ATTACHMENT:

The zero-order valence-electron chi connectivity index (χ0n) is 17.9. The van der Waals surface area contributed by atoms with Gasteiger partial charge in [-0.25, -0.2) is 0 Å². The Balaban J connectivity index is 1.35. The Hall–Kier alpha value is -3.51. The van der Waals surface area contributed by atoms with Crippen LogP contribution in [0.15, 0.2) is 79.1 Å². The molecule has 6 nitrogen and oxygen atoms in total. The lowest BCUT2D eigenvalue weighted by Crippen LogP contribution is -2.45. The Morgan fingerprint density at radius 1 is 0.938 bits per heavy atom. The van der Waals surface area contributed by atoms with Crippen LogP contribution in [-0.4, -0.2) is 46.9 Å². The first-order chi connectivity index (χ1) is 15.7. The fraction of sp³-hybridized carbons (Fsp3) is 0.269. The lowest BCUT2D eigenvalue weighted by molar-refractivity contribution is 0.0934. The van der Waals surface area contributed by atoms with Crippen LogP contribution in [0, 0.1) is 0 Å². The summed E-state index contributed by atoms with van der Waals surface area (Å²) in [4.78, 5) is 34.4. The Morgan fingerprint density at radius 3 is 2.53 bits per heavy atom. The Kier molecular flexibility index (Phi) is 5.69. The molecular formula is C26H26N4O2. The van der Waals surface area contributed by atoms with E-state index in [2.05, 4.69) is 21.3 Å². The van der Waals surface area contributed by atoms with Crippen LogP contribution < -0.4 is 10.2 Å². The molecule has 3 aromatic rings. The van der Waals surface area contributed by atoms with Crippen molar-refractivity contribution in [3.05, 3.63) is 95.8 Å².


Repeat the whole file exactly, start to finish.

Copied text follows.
The zero-order valence-electron chi connectivity index (χ0n) is 17.9. The van der Waals surface area contributed by atoms with Gasteiger partial charge in [-0.25, -0.2) is 0 Å². The Balaban J connectivity index is 1.35. The Hall–Kier alpha value is -3.51. The van der Waals surface area contributed by atoms with Crippen LogP contribution in [0.15, 0.2) is 79.1 Å². The molecule has 6 nitrogen and oxygen atoms in total. The lowest BCUT2D eigenvalue weighted by Crippen LogP contribution is -2.45. The Morgan fingerprint density at radius 1 is 0.938 bits per heavy atom. The van der Waals surface area contributed by atoms with Crippen LogP contribution in [-0.4, -0.2) is 46.9 Å². The first-order chi connectivity index (χ1) is 15.7. The fraction of sp³-hybridized carbons (Fsp3) is 0.269. The lowest BCUT2D eigenvalue weighted by molar-refractivity contribution is 0.0934. The van der Waals surface area contributed by atoms with Crippen LogP contribution in [0, 0.1) is 0 Å². The summed E-state index contributed by atoms with van der Waals surface area (Å²) in [4.78, 5) is 34.4. The Morgan fingerprint density at radius 3 is 2.53 bits per heavy atom. The Kier molecular flexibility index (Phi) is 5.69. The molecular formula is C26H26N4O2. The van der Waals surface area contributed by atoms with E-state index in [2.05, 4.69) is 21.3 Å². The van der Waals surface area contributed by atoms with Crippen LogP contribution < -0.4 is 10.2 Å². The molecule has 3 aromatic rings. The van der Waals surface area contributed by atoms with Crippen molar-refractivity contribution in [3.05, 3.63) is 95.8 Å².